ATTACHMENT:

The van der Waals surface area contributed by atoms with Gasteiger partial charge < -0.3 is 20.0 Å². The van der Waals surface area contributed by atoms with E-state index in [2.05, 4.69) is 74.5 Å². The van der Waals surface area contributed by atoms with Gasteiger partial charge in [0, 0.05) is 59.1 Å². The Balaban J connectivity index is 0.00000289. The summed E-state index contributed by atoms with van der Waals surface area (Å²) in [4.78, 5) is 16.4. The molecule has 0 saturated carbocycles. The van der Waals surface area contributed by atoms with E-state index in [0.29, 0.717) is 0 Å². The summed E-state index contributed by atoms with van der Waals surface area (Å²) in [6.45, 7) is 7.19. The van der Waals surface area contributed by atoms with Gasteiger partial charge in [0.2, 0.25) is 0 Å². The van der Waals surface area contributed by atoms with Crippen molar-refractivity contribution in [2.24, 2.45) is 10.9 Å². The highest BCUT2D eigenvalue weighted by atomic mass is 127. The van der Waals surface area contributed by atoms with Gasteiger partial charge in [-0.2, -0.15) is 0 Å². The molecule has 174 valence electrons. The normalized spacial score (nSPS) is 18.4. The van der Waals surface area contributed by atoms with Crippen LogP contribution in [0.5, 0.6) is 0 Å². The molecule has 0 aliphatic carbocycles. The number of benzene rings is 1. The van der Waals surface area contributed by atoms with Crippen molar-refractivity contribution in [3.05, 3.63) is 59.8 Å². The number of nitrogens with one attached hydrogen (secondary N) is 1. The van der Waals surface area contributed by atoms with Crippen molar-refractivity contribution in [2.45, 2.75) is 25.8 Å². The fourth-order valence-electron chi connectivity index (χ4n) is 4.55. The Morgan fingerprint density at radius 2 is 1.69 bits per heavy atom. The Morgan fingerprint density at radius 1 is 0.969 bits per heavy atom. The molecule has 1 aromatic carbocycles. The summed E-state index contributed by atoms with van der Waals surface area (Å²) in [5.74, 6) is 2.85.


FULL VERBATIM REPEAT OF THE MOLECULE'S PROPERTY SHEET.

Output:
The van der Waals surface area contributed by atoms with Gasteiger partial charge < -0.3 is 20.0 Å². The van der Waals surface area contributed by atoms with E-state index in [2.05, 4.69) is 74.5 Å². The van der Waals surface area contributed by atoms with Gasteiger partial charge in [0, 0.05) is 59.1 Å². The Balaban J connectivity index is 0.00000289. The summed E-state index contributed by atoms with van der Waals surface area (Å²) in [4.78, 5) is 16.4. The molecule has 0 saturated carbocycles. The van der Waals surface area contributed by atoms with E-state index in [0.29, 0.717) is 0 Å². The summed E-state index contributed by atoms with van der Waals surface area (Å²) in [6.45, 7) is 7.19. The van der Waals surface area contributed by atoms with Gasteiger partial charge in [0.2, 0.25) is 0 Å². The van der Waals surface area contributed by atoms with Crippen molar-refractivity contribution in [2.24, 2.45) is 10.9 Å². The highest BCUT2D eigenvalue weighted by atomic mass is 127. The van der Waals surface area contributed by atoms with Gasteiger partial charge in [-0.2, -0.15) is 0 Å². The molecule has 174 valence electrons. The normalized spacial score (nSPS) is 18.4. The van der Waals surface area contributed by atoms with Crippen LogP contribution in [0.5, 0.6) is 0 Å². The molecule has 0 aliphatic carbocycles. The number of benzene rings is 1. The van der Waals surface area contributed by atoms with Crippen molar-refractivity contribution in [3.05, 3.63) is 59.8 Å². The number of nitrogens with one attached hydrogen (secondary N) is 1. The van der Waals surface area contributed by atoms with Crippen molar-refractivity contribution in [2.45, 2.75) is 25.8 Å². The fourth-order valence-electron chi connectivity index (χ4n) is 4.55. The Morgan fingerprint density at radius 2 is 1.69 bits per heavy atom. The Morgan fingerprint density at radius 1 is 0.969 bits per heavy atom. The molecule has 1 aromatic carbocycles. The summed E-state index contributed by atoms with van der Waals surface area (Å²) in [5.74, 6) is 2.85.